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In 4.1 you can use tables with weak keys to memoise functions of arbitrary objects (this would be an example of a memoised function,
albeit not strictly a function in the functional programming sense). I think that's a highly appropriate use of weak tables.

However, in 4.0 this facility doesn't exist, so your only alternative would be to write it in C using weak references. If you were
going to do that, you could write your own vector type (it's easy enough if you don't worry too much about garbage collection
problems -- unfortunately, there is no way that a userdata can participate in Lua garbage collection. Well, that's not true -- I
have a proposed solution -- but out of the box and compliant with the published API there's no way of doing it.) Putting glue around
your vectors is probably a better idea.

I banged up a little example of that, if anyone wants to see it. I left it at <>

The thing to remember is that Lua doesn't have lists (or vectors). It has tables. You can emulate a list (or vector) using a table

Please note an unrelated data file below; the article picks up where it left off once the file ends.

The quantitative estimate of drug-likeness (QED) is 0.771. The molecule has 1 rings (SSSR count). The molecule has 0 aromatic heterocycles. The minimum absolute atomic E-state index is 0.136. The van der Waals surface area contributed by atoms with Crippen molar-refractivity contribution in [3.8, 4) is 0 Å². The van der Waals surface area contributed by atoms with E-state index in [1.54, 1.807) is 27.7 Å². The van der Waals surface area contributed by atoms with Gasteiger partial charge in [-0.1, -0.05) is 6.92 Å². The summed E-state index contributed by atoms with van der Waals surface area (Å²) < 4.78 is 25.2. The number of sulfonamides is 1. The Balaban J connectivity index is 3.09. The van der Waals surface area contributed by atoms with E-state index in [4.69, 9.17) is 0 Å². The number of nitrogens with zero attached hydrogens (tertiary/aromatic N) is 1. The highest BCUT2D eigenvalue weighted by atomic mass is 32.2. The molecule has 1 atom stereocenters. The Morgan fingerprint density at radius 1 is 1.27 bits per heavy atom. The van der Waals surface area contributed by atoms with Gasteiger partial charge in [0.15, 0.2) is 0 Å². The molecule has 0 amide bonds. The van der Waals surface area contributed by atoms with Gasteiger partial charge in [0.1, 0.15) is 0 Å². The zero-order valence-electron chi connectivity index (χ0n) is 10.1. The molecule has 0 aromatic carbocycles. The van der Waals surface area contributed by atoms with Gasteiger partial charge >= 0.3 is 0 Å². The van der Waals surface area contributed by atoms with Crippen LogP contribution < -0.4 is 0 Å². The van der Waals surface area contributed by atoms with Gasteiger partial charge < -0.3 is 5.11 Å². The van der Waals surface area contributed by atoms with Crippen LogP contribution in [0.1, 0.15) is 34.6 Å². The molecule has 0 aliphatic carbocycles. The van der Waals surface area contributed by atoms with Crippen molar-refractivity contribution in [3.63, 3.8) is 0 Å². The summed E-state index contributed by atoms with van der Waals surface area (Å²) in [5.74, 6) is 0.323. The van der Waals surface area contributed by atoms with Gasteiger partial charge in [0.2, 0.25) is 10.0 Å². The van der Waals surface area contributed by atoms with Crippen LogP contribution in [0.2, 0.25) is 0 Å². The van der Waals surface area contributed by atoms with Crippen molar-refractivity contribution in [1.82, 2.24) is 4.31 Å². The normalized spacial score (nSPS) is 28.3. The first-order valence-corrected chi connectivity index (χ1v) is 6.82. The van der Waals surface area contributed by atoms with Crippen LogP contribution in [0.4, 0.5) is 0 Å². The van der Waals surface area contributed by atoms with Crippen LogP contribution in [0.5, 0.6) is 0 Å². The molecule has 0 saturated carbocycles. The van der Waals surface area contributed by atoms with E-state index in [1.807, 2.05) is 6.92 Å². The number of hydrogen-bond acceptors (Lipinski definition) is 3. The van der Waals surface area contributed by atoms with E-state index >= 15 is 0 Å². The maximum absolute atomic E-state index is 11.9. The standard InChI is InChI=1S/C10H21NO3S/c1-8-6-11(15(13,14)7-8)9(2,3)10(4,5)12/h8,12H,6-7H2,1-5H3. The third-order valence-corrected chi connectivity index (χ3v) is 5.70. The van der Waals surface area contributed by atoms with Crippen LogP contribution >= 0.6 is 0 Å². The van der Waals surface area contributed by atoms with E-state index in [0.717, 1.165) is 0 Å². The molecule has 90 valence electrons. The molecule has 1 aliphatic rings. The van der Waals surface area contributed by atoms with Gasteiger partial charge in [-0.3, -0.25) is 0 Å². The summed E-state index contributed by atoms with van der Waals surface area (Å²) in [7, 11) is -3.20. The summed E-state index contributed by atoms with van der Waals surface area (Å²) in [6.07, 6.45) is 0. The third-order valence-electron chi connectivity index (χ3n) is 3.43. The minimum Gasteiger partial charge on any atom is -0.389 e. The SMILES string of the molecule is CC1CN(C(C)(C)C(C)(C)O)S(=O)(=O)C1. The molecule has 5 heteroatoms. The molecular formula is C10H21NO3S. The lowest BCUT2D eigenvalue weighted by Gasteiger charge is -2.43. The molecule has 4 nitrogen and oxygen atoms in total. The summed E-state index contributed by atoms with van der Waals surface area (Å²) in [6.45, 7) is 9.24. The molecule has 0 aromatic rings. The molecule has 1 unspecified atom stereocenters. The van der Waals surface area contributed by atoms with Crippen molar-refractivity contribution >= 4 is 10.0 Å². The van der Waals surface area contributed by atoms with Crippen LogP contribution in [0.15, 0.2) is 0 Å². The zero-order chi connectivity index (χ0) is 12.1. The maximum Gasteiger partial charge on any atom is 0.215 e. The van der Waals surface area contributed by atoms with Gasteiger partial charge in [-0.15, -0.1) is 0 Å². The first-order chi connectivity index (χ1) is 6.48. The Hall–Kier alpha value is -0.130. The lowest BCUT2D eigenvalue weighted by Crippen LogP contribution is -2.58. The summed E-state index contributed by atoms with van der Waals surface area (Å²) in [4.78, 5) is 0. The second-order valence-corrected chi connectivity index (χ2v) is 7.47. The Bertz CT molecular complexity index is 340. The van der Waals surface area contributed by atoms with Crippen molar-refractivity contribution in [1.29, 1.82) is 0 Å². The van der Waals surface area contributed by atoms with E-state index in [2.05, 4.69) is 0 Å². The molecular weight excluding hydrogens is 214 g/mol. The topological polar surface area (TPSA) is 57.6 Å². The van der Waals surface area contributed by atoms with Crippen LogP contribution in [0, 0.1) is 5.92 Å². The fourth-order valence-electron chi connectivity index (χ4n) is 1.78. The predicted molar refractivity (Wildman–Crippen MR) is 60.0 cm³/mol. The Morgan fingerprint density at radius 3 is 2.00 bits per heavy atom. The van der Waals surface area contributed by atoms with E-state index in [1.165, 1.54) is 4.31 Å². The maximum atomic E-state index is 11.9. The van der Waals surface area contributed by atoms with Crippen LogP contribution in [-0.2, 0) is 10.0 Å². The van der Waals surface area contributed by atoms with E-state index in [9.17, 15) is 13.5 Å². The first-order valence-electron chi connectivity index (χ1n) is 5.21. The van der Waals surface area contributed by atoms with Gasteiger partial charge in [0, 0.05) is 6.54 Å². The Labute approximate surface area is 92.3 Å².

with restricted keys. As in any implementation of a vector, you need somewhere to put the size of the vector, and since the building
block of Lua is tables, they use a key.

I still think that putting non-integer keys in a table emulating a vector is poor programming style (although I have already
confessed to doing it.)

Luiz Carlos Silveira wrote:

> > But the "n" is not the size of the table. It's a key in a
> > particular type of
> > table which is used to provide the functionality of vectors.
> The computation time saved by the usage of this .n field in my programs is surely much less than the time that it took me to
> discover some very-hard-to-find bugs caused by this field.
> I believe that everyone would agree that it would be better if this .n field wasn't there. (If I remember correctly, the only
> purpose of a .n field was to speed up the insertion operation, wasn't it?)
> I don't know too much about garbage collection issues, but a nearly perfect solution would be if these 3 functions could share a
> table. Something like this:
> N_TABLE = {}
> function getn(t)
>         if (N_TABLE[t] == nil) then
>                 N_TABLE[t] = count_elements(t)
>         end
>         return N_TABLE[t]
> end
> and equivalent for tinsert and tremove.
> Possibly, to ease flexibility, another function might have to be introduced: setn(t)
> The question is: none of the tables stored in the N_TABLE could be collected, could them?